Maurice Brown, 87, is a pensioner who has nice sense of humor have had his headstone rejected because it was deemed to be too rude.
The pensioner told his grandson Lewis Ryan that he wanted a line from a poem as his epitaph.
But it was rejected by Erewash Borough Council in Derbyshire saying it used ‘inappropriate language’ that wasn’t acceptable for a public ceremony.
Mr Brown’s poem said: ‘When I am laid to rest with a tombstone upon my chest, ‘The six words I would like to see, are “the little bugger did his best”.’
Lewis went through a stonemason who submitted the wording to the council but they didn’t like the word ‘bugger.’
They said he had a sense of humour so wanted something funny to remember him by
Lewis, a barman from Ilkeston, Derbyshire, said: ‘My grandfather was always joking, he never took anything seriously. He even joked about the amount of time he had left to live.
‘He was also an avid poem writer and was really proud of where he was from. He told me before he died he wanted this epitaph. It was his dying wish.
It’s part of an Ilkeston dialect and it’s what people use and I explained that to the council.This is why he wanted to use the word bugger because he was proud of his Ilkeston slang heritage.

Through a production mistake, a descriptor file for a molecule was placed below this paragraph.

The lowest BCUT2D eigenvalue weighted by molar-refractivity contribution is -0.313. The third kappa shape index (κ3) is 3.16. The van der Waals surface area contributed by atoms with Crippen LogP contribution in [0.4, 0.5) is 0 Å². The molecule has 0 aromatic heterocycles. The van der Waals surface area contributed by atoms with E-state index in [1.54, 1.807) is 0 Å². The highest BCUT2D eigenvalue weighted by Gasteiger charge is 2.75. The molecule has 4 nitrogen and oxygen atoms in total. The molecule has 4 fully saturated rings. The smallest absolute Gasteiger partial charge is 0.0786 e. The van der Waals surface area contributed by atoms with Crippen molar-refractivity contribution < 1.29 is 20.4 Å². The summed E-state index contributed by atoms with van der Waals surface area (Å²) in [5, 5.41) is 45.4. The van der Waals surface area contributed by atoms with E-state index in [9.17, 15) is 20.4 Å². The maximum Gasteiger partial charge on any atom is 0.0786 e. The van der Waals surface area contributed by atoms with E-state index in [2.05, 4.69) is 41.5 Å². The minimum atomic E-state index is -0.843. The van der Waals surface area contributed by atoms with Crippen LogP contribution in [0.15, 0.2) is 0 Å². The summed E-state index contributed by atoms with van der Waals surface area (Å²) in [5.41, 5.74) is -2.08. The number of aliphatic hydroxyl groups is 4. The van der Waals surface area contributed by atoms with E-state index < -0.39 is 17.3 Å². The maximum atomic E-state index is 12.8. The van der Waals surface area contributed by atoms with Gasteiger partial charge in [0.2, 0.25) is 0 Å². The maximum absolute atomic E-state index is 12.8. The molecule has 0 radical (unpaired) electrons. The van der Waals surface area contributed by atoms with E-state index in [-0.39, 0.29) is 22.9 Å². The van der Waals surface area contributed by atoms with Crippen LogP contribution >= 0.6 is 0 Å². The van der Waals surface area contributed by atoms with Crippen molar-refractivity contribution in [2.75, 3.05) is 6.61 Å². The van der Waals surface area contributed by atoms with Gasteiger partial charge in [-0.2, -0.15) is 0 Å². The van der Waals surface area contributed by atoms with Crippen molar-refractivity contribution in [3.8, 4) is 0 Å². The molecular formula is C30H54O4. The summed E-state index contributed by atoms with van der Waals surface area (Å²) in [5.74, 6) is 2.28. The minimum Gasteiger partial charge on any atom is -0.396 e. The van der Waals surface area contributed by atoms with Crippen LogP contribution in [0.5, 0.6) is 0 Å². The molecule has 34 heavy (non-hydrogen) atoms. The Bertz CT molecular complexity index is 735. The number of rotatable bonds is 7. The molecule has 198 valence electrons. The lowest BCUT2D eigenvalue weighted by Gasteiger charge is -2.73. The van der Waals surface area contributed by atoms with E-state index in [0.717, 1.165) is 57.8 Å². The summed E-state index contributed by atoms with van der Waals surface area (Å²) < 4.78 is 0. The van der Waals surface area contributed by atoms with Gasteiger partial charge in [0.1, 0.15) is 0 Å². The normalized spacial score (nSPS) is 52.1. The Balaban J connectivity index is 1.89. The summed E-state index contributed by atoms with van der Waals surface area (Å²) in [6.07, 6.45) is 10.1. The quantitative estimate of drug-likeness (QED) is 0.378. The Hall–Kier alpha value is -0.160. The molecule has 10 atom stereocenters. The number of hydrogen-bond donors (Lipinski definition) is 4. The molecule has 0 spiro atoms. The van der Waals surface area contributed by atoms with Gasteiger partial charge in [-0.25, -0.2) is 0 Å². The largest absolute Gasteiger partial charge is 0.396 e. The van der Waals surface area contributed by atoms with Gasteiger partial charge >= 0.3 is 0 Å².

‘I don’t see why they would reject it, I wouldn’t get offended by what other people wrote on their gravestones.
‘This isn’t fair at all. He has served in the RAF for this country and risked his life. I just want them to back down.
’ He added: ‘The worst part is my grandmother, who died of a stroke in 2014 is there and the whole stone had been removed for the work to be done.
‘But now it can’t go back on until this is dealt with, at the moment just a slab sits there. I will get what he wants on there no matter what.’
But Dave Bramwell, the council’s head of green space and street scene, said: ‘We understand the sentiment here and the personal memories involved for the family. However, this is not appropriate language in what is a public cemetery.’